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Read online or download a free book: Keynes: The Return Of The Master

Pages: 256

Language: English

Publisher: Penguin (30 Sept. 2010)

By: Robert Skidelsky(Author)

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Robert Skidelsky's Keynes: The Return of the Master shows how the great economist's ideas not only explain why the current financial crisis occurred - but are our best way out.

'One would expect brokers to be wrong. If, in addition to their other inside advantages, they were capable of good advice, clearly they would have retired long ago with a large fortune'
  John Maynard Keynes

When unbridled capitalism falters, is there an alternative? The twentieth century's most influential economist tells us that there is. John Maynard Keynes argued that an unmanaged market system is inherently unstable because of irreduceable uncertainty; that fiscal and monetary ammunition is needed to counter economic shocks; and that governments need to maintain enough total spending power in the economy to minimize the chance of serious recessions happening.

'The great economist's theories have never been more relevant ... and Robert Skidelsky is the guide of choice ... A must read'
  Paul Krugman, Observer

'Keynes's economic policies helped lift Britain from its 1930s slump. This accessible, timely study argues he could do the same again'
  Dominic Lawson, Sunday Times

'Masterly ... conveys complex ideas with clarity and controlled anger'
  Oliver Kamm, The Times

'Skidelsky knows more about Keynes than anyone alive ... he is righteous in his thunder ... provocative ... refreshing'
  Dwight Gardner, The New York Times

'Thought-provoking ... the best account I have read of the development of the credit crunch'
  Samuel Brittan, Financial Times

Robert Skidelsky is Emeritus Professor of Political Economy at the University of Warwick. His three volume biography of the economist John Maynard Keynes (1983, 1992, 2000) received numerous prizes, including the Lionel Gelber Prize for International Relations and the Council on Foreign Relations Prize for International Relations. He is also the author of the The World After Communism (1995).

"Foreign Affairs" "The book offers clear and cogent critiques of modern macroeconomic thought, along with a brief but useful summary of what went wrong in 2007-9.""Financial Times", October 18, 2010"Skidelsky's succinct, lively, unashamed paean analyses Keynes's core values and offers a persuasive pitch for the contemporary relevance (and necessity) of his ideas."


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  • By Geoff Crocker on 16 November 2010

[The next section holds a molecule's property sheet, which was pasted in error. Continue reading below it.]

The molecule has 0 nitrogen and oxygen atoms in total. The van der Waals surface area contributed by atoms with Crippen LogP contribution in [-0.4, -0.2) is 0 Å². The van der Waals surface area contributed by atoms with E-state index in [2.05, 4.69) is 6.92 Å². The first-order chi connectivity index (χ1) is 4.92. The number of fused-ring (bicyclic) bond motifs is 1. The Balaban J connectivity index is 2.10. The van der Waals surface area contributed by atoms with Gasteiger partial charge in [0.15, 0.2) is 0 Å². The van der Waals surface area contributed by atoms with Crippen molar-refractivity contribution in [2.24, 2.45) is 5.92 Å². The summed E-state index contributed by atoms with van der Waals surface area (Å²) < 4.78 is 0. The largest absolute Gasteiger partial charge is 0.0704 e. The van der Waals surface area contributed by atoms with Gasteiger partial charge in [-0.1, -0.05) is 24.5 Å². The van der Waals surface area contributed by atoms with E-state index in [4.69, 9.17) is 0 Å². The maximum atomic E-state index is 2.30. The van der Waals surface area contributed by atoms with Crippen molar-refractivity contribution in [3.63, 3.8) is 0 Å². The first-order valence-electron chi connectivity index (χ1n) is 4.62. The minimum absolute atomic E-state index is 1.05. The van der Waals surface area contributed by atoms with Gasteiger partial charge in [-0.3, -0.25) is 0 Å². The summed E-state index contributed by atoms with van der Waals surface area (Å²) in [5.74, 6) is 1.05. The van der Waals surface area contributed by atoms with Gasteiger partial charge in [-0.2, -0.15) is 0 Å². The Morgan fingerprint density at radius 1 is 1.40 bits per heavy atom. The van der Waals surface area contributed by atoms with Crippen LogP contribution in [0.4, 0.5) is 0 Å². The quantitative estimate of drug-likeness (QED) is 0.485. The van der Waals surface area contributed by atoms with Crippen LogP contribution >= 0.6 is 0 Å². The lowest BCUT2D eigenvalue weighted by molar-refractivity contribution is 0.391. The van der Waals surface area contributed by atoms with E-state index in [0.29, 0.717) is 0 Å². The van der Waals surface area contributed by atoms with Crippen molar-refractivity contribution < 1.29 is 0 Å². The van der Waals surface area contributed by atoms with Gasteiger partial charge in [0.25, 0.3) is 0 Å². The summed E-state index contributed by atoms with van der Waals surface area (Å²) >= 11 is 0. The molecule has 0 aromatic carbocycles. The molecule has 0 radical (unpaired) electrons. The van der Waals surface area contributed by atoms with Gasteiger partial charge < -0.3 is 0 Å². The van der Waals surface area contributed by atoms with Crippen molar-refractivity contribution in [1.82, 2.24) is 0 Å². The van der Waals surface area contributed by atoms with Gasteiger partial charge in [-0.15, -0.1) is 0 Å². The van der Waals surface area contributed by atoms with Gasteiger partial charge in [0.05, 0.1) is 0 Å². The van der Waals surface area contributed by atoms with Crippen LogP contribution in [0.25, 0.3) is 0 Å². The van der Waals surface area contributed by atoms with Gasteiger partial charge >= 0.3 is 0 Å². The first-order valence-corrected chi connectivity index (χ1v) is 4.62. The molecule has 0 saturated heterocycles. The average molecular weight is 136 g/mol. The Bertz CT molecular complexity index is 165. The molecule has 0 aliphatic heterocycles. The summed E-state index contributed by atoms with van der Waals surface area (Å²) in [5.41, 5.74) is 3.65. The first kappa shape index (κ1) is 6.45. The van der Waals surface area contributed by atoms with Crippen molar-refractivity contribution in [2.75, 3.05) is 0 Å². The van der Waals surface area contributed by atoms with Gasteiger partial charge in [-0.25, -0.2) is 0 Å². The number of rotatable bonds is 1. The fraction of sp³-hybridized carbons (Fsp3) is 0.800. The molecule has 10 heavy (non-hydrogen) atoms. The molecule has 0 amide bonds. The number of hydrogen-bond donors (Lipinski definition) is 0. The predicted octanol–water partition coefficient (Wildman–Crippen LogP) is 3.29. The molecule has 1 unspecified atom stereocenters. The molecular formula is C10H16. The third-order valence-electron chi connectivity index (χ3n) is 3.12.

Robert Skidelsky is right : we need to restore Keynesian economics to the current debate. Lord Skidelsky has contributed immensely with his monumental three volume biography of Keynes (`Hopes Betrayed', `The Economist as Saviour', and `Fighting for Freedom'). In this shorter book he summarises aspects of Keynes' economic theory. He attacks neo-classical economic theory's assumptions of rational expectations, real business cycle theory, and efficient market theory. He highlights inescapable, irreducible uncertainty as the key Keynesian diagnostic of economic behaviour, leading to Keynes' theory of `Liquidity Preference' whereby actors hold money to allay uncertainty, and thus reduce effective demand, leading to macroeconomic recession. He correctly points out that philosophically this diagnostic of irreducible uncertainty challenges the established Newtonian paradigm.But more importantly he argues the practical superiority of Keynes over monetarist economics. As an economic historian, Skidelsky does this in his core chapter 5 by seeking to demonstrate that the global economy performed better under the Keynesian Bretton Woods period of 1951 to 1973, than under the monetarist free market `Washington Consensus' which replaced it. At this point Skidelsky's admitted lack of economic training and of the mathematical skills he too easily derides weakens his point. He interprets the graph on page 117 of world real GDP growth as two points of high average growth under Bretton Woods and low average growth under the Washington Consensus. A visual and econometric best line fit of this data would show a growth line declining from 1960 to 1985 and then rising, which would undermine this particular aspect of Skidelsky's argument.He emphasises liquidity preference theory which may have addressed the 1930s depression, but does not figure in explaining the current recession, where, on the contrary, households are high in debt rather than in savings. He misses Hicks' `false trading' interpretation of Keynes, whereby actors seeking a market clearing price trade experimentally at other prices, leaving some actors short of market clearing income. He relies to some degree of Leijonhufvud's information failure exposition of Keynes but does not expound this fully.The main conclusion should be that it is Keynes' tool kit, rather than any specific Keynesian policy which needs restoring. Keynesian methodology would be to apply the tool kit differentially to specific situations. Three core Keynesian ideas of relevance today are i) the need for effective demand in the economy to purchase full employment output ii) the realisation that wages are not just a cost of production but also a major component of this demand iii) the definition of money as a virtual artefact, which can be created and destroyed and does not need to be balanced.Skidelsky traces the current recession in standard terms. US banks made excessive house purchase loans to households unable to repay. This drove an asset bubble which burst when the mortgage backed derivatives were traded in a nervous unregulated market. But the best interpretation of the current recession, using the Keynesian toolkit, is that advanced by Thomas Palley in an article Skidelsky quotes briefly on page 178. Palley's argument in his `America's Exhausted Paradigm : Macroeconomic Causes of the Financial Crisis and Great Recession' is that real wages have failed to keep pace with productivity, leading to deficient consumer demand, a gap which has been made up by consumer credit which then becomes un-repayable. Palley's policy solution is to raise real wages. I agree with Palley's analysis, but suggest that advancing technology makes a reduced wage component of GDP inevitable, so that a citizen's income is the only workable solution.Skidelsky ends by calling for a wider university macroeconomics programme to include history and philosophy. Agreed, but the Oxford PPE degree supposedly already offers this, and half the UK cabinet, including the Prime Minister, have taken this degree, without apparently realising the Keynesian diagnostic?